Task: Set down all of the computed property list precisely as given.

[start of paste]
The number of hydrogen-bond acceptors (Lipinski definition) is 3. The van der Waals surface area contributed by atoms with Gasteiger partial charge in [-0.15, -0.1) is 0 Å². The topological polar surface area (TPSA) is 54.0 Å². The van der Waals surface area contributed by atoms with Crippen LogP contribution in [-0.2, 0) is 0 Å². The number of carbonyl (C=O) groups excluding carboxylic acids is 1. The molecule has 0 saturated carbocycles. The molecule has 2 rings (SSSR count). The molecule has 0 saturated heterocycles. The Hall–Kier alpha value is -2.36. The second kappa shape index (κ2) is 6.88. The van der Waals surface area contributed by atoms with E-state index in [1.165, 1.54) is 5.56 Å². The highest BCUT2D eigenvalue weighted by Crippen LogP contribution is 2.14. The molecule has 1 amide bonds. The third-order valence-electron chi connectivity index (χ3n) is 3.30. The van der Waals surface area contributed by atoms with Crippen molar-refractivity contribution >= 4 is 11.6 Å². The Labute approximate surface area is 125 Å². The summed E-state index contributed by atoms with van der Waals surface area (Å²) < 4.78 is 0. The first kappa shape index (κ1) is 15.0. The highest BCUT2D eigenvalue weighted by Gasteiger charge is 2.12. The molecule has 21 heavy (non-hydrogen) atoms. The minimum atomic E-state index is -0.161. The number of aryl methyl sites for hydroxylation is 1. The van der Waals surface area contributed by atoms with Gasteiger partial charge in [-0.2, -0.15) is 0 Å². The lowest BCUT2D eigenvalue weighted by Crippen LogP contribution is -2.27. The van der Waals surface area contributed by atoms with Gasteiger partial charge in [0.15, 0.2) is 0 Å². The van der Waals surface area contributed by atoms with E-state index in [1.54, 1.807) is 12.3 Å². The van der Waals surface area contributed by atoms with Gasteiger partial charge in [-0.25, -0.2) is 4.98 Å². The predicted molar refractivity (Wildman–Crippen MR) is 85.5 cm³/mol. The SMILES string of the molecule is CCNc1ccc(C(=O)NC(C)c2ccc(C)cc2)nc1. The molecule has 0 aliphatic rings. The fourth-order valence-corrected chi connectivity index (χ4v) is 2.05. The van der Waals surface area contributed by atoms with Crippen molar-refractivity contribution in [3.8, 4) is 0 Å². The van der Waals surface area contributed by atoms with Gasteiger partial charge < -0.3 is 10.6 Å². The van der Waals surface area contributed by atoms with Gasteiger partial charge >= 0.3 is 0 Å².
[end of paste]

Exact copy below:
The number of hydrogen-bond acceptors (Lipinski definition) is 3. The van der Waals surface area contributed by atoms with Gasteiger partial charge in [-0.15, -0.1) is 0 Å². The topological polar surface area (TPSA) is 54.0 Å². The van der Waals surface area contributed by atoms with Crippen LogP contribution in [-0.2, 0) is 0 Å². The number of carbonyl (C=O) groups excluding carboxylic acids is 1. The molecule has 0 saturated carbocycles. The molecule has 2 rings (SSSR count). The molecule has 0 saturated heterocycles. The Hall–Kier alpha value is -2.36. The second kappa shape index (κ2) is 6.88. The van der Waals surface area contributed by atoms with E-state index in [1.165, 1.54) is 5.56 Å². The highest BCUT2D eigenvalue weighted by Crippen LogP contribution is 2.14. The molecule has 1 amide bonds. The third-order valence-electron chi connectivity index (χ3n) is 3.30. The van der Waals surface area contributed by atoms with Crippen molar-refractivity contribution >= 4 is 11.6 Å². The Labute approximate surface area is 125 Å². The summed E-state index contributed by atoms with van der Waals surface area (Å²) < 4.78 is 0. The first kappa shape index (κ1) is 15.0. The highest BCUT2D eigenvalue weighted by Gasteiger charge is 2.12. The molecule has 21 heavy (non-hydrogen) atoms. The minimum atomic E-state index is -0.161. The number of aryl methyl sites for hydroxylation is 1. The van der Waals surface area contributed by atoms with Gasteiger partial charge in [-0.2, -0.15) is 0 Å². The lowest BCUT2D eigenvalue weighted by Crippen LogP contribution is -2.27. The van der Waals surface area contributed by atoms with Gasteiger partial charge in [0.15, 0.2) is 0 Å². The van der Waals surface area contributed by atoms with E-state index in [1.54, 1.807) is 12.3 Å². The van der Waals surface area contributed by atoms with Gasteiger partial charge in [-0.25, -0.2) is 4.98 Å². The predicted molar refractivity (Wildman–Crippen MR) is 85.5 cm³/mol. The SMILES string of the molecule is CCNc1ccc(C(=O)NC(C)c2ccc(C)cc2)nc1. The molecule has 0 aliphatic rings. The fourth-order valence-corrected chi connectivity index (χ4v) is 2.05. The van der Waals surface area contributed by atoms with Crippen molar-refractivity contribution in [3.8, 4) is 0 Å². The van der Waals surface area contributed by atoms with Gasteiger partial charge < -0.3 is 10.6 Å². The van der Waals surface area contributed by atoms with Gasteiger partial charge >= 0.3 is 0 Å².